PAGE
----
The problem with RFPs: Part II | Federated Search BlogFederated Search
28
May

In Part I of this series I wrote about a number of issues with the RFP process that increases the cost of doing business for federated search vendors and raises the cost of procurements for libraries. In this article, I consider ways of mitigating the costs. Much of the information for this series comes from an article written by Carl Grant: Choose wisely: making the library’s money work for the library in the system procurement process.

Grant makes the important point that vendors and libraries must collaborate to bring costs down. If libraries insist on continuing to use the current RFP process then vendors will be forced to use it as well. The first step in this collaboration is for the library to clearly articulate its goals to the vendor and to have both parties consider what needs the vendor can realistically meet. This also requires the vendor to be honest and up-front about what it can reasonably deliver. While Grant’s article is biased in its outlook – libraries are made to look like the bad guy – I’ll state that vendors own some of the responsibility. If vendors were really clear and honest about what they could deliver, on what schedule, and at what cost, then libraries wouldn’t be grilling them so hard.

Grant proposes that national library associations hire consultants to develop a matrix of features. The idea is that libraries would produce RFPs that focused on unique offerings, assuming that the matrix answers all common questions and that it is correct and current for all vendors who use it. I like the idea in principle and I doubt that many vendors would populate the matrix. My experience is that most vendors are very reluctant to provide detailed information about their offerings without carefully controlling the customer’s experience through teleconferences, orchestrated demos, and pilots specifically tailored to customers requirements. I was disappointed at how little response I got to my request to vendors to provide public demo applications.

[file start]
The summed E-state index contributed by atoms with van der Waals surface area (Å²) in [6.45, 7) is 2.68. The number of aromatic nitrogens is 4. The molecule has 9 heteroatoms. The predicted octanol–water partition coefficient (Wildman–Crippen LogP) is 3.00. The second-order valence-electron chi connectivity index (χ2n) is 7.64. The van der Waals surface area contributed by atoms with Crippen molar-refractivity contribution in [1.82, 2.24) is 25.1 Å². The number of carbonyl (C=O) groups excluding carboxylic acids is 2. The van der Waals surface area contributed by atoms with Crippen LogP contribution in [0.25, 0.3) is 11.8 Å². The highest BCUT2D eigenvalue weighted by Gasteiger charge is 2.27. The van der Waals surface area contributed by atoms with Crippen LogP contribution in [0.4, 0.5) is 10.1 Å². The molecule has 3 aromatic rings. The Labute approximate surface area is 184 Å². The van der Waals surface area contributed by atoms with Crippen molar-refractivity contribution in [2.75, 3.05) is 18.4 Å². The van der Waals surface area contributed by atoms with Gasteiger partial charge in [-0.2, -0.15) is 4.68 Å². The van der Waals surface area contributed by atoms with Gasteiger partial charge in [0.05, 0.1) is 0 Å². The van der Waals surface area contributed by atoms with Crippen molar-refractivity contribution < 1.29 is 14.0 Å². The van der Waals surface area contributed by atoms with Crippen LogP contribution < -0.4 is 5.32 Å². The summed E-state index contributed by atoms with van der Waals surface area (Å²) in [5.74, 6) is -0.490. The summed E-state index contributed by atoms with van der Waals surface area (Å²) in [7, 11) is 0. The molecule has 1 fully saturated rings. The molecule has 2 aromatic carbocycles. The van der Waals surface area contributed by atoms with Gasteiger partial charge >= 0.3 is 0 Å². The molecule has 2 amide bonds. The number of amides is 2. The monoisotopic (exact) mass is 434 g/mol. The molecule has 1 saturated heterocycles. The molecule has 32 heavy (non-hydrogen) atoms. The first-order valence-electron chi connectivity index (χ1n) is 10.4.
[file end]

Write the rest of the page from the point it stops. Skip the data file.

Also related to bringing vendors together is Grant’s proposal that the federated search industry, guided by national library associations, should produce a common baseline contract form that would be required in the RFP process. I don’t have a sense of whether this would work or not. It would depend on whether vendors see sufficient value in this kind of collaboration and whether they view their national library associations as powerful trade associations.

Beyond what’s in the article, let me list other things that libraries (mostly) and vendors can do to improve the purchasing experience:

  • Libraries should do their homework and understand what is realistic and what is not so that their RFP questions make sense and vendors can answer them. A poorly written RFP might result in the vendor who is the best fit not responding.
  • Libraries should not hide behind procurement departments. I’ve experienced the frustration of trying to get clarification on poorly worded RFP questions only to be told that it would somehow bias the whole process if I were to actually speak to the person who was best suited to answering my question.
  • Libraries may want to consider using RFIs before issuing RFPs. An RFI (request for information) is a document that a library typically broadcasts that does not commit them to purchasing a product. The RFI process is a fact-finding mission; the library documents what it wants and vendors respond with descriptions of how they can meet those needs. RFIs have several advantages to both parties. Vendors can use the RFI as a way to get the library’s attention without the commitment of responding to a full-blown RFP. Vendors can also influence future RFPs by proposing valuable solutions to problems the library may not have considered. Libraries learn what’s possible and what’s not in a less formal process and, libraries can copy and paste important ideas from RFIs to produce their RFPs.
  • Libraries could be more forthcoming with some key facts pertaining to their procurement process. They could tell vendors how many of them have been sent the RFP. They could document what criteria is most important to them and disclose how they will score RFPs. This information would save vendors time responding to RFPs that are poor matches and it would save libraries from wasting their time reading document from vendors who can’t meet their most critical needs.
  • This last item is for the vendors. Provide demonstration systems that libraries can test drive to determine if there’s enough of a match to proceed with further discussions. By not being forthcoming with detailed information about their products, it is difficult for libraries to produce well-informed RFPs.

Do I think that the RFP process is broken? Yes. During my tenure with Deep Web Technologies (this blog’s sponsor) I contributed to a number of RFP responses. I participated in building demos. I held many hands. And, as Grant accurately portrays, I just knew that a number of those RFPs were “wired” for an already selected vendor, and it wasn’t us.

Do I think that the RFP process can improve? Maybe. I’d like to see some heart-to-heart discussions with both customer and vendors where these issues are bluntly raised. But, I think it’s going to take a movement to effect change as fragmented conversations aren’t going to gain traction. And, I think these conversations need to start with the vendors first.

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This entry was posted on Wednesday, May 28th, 2008 at 7:53 pm and is filed under viewpoints. You can follow any responses to this entry through the RSS 2.0 feed. You can leave a response, or TrackBack URI from your own site.

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